I’ve held a job pretty much since my teenage years. I knew though like most mothers who take a pause for a length of time to focus more on family that going back to work full-time was going to be a big adjustment. I made the decision to leave the workforce after the birth of my twins while watching their fight in the NICU. I wanted to be there for all of my children more leaving working full time. I don’t regret the period I left work to focus on our family’s pressing needs at that time. I knew however, when it was my time to return back to work. I could feel in my spirit as they grew in maturity, and I saw my twins developments improve that I was ready to finally return. I was sure to be guided in sound mind with making my decision.
Weighing The Possibilities
I begin to consider the possibility of going back to work following the twins third birthday. We completed our various in home therapies that took up most of our days during the week. We homeschooled during that time, and we loved it. We enjoyed the flexibility, freedom, and creativity in learning. My eldest two however, shared their personal interests in returning to pubic school. I did many things while being a stay-at- home outside of homeschooling and tending to the twins needs. I founded a homeschooling co-op where weekly classes were held, became public with Purpose Filled Mommy, volunteered around our local area, and taped into my creative genius as a blogger. I enjoyed doing what I love with my broadcasting degree with public speaking engagements, vlogging, and being the emcee on some weekends for local events. Similarly, I was feeling the same way as my eldest two in returning back to work to challenge myself more in a different outlet.
Bumps, Hills, & Bruises
I can recall a conversation with my husband in contemplating a return back to work a year prior to my current position. My husband who can sometimes take a “think” as an immediate literal action begin to share my resume around a few places. I got my first call back unexpectedly within a few weeks for an instructor position at a Youth Detention Center. I knew how rare it was to get a call back, so I followed through with the interview accepting the position after it was offered. I later regretted it fully. I loved working with young people, and I enjoyed working with the youth there despite their backgrounds. It was a combinations of many factors along with doing a three in one job to learn that it wasn’t the best environment for me. We hired a relative as a nanny for the day time to help with the children in keeping their co-op schedule of activities while I home-schooled in the afternoons. The out of pocket expenses, stress on the job, managing my support group, and more importantly taking care of my duties at home proved to suggest that this wasn’t the right timing in season. I humbly took a step back to regroup prayerfully before making my next move.
When It’s Right You Will Know
I learned a valuable lesson in appreciation within the availability of being at home with my children. We all did! Although my oldest two entered public school I was actively involved in participation at school. The twins were offered an opportunity to participate in day program that would help them with their developmental delays , interact with other children, go on trips, and allowed me to play an active role at the center. I was in a good place, and I saw my kids happy in their new places. I begin to revisit the possibility of working outside of the home again. I have taught performance arts both in the public and private sector for years. I taught in various capacities while being a homemaker. I received a surprised call to teach African Dance at a church’s summer camp. I enjoyed my time there working with the children. It was awesome to share the experience with my children as “mini assistants” in helping me with my classes. I was later asked if I was interested to return for the fall school year as the Performance Art teacher. I accepted the position gratefully. I feel happy to share this new season with my children who attend as students. I am blessed to not only teach one child, but I volunteer with my children who are in other classes. The adjustment to going back to work wasn’t smooth sailing, but I take the good with the challenging times. I knew in my heart that it was my season as a mom to walk purposefully in this new transition.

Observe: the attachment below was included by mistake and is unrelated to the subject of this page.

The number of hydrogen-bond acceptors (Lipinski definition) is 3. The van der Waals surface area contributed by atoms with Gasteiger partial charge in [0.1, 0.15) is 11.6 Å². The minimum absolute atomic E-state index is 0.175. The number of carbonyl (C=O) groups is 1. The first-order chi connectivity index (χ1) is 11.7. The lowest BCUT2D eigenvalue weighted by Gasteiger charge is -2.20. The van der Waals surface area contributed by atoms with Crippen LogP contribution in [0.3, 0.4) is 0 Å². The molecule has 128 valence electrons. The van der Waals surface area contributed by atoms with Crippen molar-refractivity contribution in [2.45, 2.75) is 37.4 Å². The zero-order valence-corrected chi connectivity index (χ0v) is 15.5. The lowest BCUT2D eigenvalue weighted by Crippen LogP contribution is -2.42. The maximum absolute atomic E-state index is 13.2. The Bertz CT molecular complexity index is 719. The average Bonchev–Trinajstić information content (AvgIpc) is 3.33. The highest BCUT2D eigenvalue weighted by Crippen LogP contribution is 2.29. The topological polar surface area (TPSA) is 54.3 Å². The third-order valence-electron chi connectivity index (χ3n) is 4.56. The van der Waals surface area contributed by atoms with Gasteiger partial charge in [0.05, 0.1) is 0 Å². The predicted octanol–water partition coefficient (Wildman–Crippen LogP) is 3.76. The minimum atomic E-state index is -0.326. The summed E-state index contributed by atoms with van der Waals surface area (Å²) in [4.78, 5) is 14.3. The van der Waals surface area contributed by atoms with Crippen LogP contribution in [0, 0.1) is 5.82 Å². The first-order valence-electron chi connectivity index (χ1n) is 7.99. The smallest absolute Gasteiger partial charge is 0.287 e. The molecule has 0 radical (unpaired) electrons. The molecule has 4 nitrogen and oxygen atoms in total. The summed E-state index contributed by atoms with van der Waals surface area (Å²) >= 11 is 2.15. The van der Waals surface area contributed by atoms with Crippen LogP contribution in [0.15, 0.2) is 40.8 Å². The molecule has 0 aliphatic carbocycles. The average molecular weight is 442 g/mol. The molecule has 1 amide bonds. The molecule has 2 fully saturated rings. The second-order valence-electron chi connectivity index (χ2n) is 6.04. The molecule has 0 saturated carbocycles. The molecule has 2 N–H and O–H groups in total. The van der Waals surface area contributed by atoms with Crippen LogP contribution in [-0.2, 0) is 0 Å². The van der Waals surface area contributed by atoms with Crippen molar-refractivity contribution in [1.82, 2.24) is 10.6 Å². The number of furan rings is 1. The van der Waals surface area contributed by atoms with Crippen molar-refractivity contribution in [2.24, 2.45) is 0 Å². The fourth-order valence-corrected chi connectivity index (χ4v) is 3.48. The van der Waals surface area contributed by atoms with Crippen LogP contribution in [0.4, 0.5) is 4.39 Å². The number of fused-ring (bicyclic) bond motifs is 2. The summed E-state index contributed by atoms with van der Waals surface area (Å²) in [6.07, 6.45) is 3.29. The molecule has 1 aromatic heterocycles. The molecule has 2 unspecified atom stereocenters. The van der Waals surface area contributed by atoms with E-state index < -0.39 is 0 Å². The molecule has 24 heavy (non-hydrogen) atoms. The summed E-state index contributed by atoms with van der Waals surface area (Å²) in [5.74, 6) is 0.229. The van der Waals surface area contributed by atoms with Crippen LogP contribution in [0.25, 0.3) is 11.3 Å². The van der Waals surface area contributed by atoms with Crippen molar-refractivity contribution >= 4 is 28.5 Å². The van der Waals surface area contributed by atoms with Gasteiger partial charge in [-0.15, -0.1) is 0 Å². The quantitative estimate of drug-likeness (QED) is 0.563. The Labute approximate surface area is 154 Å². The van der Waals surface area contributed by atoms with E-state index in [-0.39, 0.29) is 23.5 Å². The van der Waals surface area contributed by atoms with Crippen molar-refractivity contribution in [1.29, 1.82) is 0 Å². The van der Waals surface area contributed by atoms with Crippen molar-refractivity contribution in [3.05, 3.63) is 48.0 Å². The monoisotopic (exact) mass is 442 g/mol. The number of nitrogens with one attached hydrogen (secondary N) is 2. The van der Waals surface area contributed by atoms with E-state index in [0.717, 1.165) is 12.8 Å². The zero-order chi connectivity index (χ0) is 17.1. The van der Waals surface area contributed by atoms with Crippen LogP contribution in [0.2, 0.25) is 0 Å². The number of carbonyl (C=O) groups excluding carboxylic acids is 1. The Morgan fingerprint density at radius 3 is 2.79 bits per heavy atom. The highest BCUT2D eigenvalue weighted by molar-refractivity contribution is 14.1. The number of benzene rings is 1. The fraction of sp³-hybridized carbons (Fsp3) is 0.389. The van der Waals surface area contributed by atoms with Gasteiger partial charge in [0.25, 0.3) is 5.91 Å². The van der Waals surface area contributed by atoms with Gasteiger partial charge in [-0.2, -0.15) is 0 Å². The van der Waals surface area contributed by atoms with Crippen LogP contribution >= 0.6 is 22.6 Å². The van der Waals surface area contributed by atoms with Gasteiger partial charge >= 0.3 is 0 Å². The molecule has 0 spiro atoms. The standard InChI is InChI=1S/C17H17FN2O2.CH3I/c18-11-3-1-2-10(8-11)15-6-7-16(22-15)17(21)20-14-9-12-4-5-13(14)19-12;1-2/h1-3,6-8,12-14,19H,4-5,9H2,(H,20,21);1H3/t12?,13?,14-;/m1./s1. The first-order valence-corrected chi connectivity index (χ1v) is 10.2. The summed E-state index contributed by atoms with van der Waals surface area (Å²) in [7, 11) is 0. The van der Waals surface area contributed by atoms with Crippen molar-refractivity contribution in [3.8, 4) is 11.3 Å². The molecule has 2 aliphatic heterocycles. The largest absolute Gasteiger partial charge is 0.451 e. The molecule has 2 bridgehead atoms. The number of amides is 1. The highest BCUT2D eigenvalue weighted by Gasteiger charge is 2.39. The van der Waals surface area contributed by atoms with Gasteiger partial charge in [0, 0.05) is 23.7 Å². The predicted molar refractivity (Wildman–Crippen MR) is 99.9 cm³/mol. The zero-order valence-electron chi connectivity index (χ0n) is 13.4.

Here are my tips for moms considering or going back to work:
- Make sure before you make your decision to consider child care, out of pocket expenses, and added ajustments for the whole family before saying “Yes” for a position. Make sure going back to work will be a benefit and not a strain on your family.
- Consider your options for returning back of either full-time or part time. There is nothing wrong with gradually moving to full time.
- Do your best to find a job that you love, could excel at, or enjoy. Money isn’t everything.
- Know that working outside of the home involves interacting with different personalities. Always show respect, courtesy, and love people where they are.
- Create a realistic schedule to balance work, family, and home life to not overwhelm yourself. Delegate responsibilities to have everyone pitch in at home.
- Have a cool down ritual after work to group, get centered, and unwind. Be sure to get enough sleep at night.
- Understand that you will have to reconsider or limit some of your involvement in various activities in releasing somethings off of your plate.
- Give yourself grace. You don’t have to wear a superwoman cape.
- Honor your time and energy by blocking out distractions that bring you down.
- Adopt a rest day period point blank! Honor your weekends to rest and recuperate.